Subject: I have found a DVD that I think you would enjoy
|NOVA Dying to Be Thin|
Actor: Susan Sarandon
Director: Larkin McPhee
Genres: Television, Educational, Documentary
A 14-year-old looks at her image and says, "I see somebody that is fat and ugly and a disappointment." She is like a growing number of young American girls afflicted with such eating disorders as anorexia nervosa and bulim... more »
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Melissa | Boston | 07/08/2001
(5 out of 5 stars)
"I was so impressed with Dying to be Thin. I am a graduate student and I used this video while presenting on disordered eating in adolescence. My classmates and professor seemed very receptive to the video. This would be a great video to show to girls ages 15 and up. It focuses on anorexia and bulimia as well as treatments for both."
Very well done.
Elaina | 01/02/2002
(5 out of 5 stars)
"I had first watched it on the Internet when it first came out, but than saw it again in an eating disorder unit. I found it to be very straight forward. It speaks of the facts concerning eating disorders without any of the other garbage. It gave me a better persepective of what was down the road for me and what the eating disorder had already done."
Excellent Presentation of Some of the Issues of Eating Disor
J. M WILINSKY | teaneck, NJ United States | 01/22/2006
(4 out of 5 stars)
"I have been involved with the analysis of eating disorders for decades, as well as being involved with ballet and athletics, so I feel qualified to comment on this. I was quite surprised and disappointed when this dvd opened with a scathing reproach of all of ballet for promoting disease and destruction in young women. This distorted view is actually corrected later in the program, and the efforts of those in ballet to promote the best possible health of dancers are shown. In this competitive world people will sometimes go too far and make mistakes, but that is not the way it has to be. To be a successful dancer or athlete, excellent stength and health are required. A ballerina must have perfect muscle strength and tone and very strong bones, not just light weight(when lifting a ballerina you must not get the feeling that her ribs will crack! Do you really think ten pounds one way or the other make such a difference?). We also find some confusion here in what constitutes a psychiatric disorder and what is poor judgement. This is a very important distinction in eating problems. Anorexia nervosa is primarily characterized by a distortion of self image and not just by an effort to lose weight. We are shown the cases of a few women who just decided they were making some diet mistakes and decided not to remain excessively thin. One of these young ladies was said to have anorexia. Then why did she have a complete understanding of her body composition and decide on her own to fix it? Other more serious cases requiring psychiatric intervention are also presented. The program does discuss one important aspect that is not discussed elsewhere enough and that is eating disorders among men. Some conjecture is offered as to why it occurs less often among men than women. Do you really think men don't care about their appearance? Actually, differences in how eating disorders affect men and women are not well understood. It would also have been useful to examine another eating disorder that is connected with the desire to be thin and that is obesity. Even thought these distinctions are not brought out to my satisfaction in this program, I still think it is one of the best presentations available and I do recommend it. The real nature of the grief of these case studies is movingly portrayed."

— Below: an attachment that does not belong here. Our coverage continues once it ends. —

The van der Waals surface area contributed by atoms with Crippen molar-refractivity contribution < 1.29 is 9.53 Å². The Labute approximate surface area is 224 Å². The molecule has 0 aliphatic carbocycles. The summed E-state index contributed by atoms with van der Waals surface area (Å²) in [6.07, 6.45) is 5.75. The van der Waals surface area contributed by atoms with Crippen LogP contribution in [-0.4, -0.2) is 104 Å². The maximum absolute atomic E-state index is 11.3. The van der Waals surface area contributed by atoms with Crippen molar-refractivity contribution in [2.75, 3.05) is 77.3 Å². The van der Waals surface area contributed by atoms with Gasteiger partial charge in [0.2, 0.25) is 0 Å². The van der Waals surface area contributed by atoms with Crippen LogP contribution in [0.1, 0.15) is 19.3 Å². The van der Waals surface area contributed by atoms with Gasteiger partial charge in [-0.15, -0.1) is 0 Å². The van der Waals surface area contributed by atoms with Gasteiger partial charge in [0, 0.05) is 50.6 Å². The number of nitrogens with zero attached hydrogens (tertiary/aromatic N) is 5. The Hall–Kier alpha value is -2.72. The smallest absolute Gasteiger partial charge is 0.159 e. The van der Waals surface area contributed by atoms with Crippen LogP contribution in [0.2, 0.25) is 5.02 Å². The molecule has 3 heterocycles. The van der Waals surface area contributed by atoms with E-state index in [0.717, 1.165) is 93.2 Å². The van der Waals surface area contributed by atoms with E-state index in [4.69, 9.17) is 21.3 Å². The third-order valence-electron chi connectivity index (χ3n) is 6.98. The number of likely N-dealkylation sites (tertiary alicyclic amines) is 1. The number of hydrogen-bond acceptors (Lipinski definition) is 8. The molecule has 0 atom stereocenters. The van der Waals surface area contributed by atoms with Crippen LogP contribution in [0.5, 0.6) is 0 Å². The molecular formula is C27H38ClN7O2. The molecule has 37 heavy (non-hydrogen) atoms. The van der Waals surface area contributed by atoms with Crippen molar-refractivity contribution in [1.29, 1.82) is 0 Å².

Realistic Portrayal of Eating Disorders, Their Causes and Tr
Elaina | 04/08/2007
(4 out of 5 stars)
"As a former anorexic, and after watching Thin by Lauren Greenfield, I was pleasantly surprised by this documentary. While perhaps not as visually artistic and with subjects not as shockingly thin as Greenfield's, this piece is ultimately much more even and balanced. It gives a little bit of the history of anorexia and hulimia, briefly discusses the biology of people prone to eating disorders, touches on the trigger points that lead to eating disorders (familial and cultural), shows treatment options and portraits of women who've recovered or are recovering (though not all in this order).
Unlike Greenfield's work, it does not show the drawbacks to treatment facilities (bad influences, competition, learning tricks from fellow patients) nor does it show the difficulty of recovery. It does, however, depict many of the underlying reasons why people develop eating disorders and some of the consequences of eating disorders. By far, the highlight of Dying to Be Thin was the interview with plus-size model (and former anorexic) Kate Dillon--who was, herself, one of my inspirations for recovery. Back in the late nineties, Kate helped me realize that beauty comes in all shapes and sizes, but we Westerners try to package beauty in a one-size-fits-all mold, which just isn't real or realistic. In a previous article, Kate said, "We all have different bodies, so why are we trying to make them all look the same." Go Kate!
If you want to watch Thin, definitely watch Dying to Be Thin with it. For more information on what it's like to be trapped in the hell of an eating disorder, read Lauren Greenfield's companion book to the DVD, also titled Thin. And for information on what causes eating disorders and how people deal with life after them, read Gaining: The Truth About Life After Eating Disorders."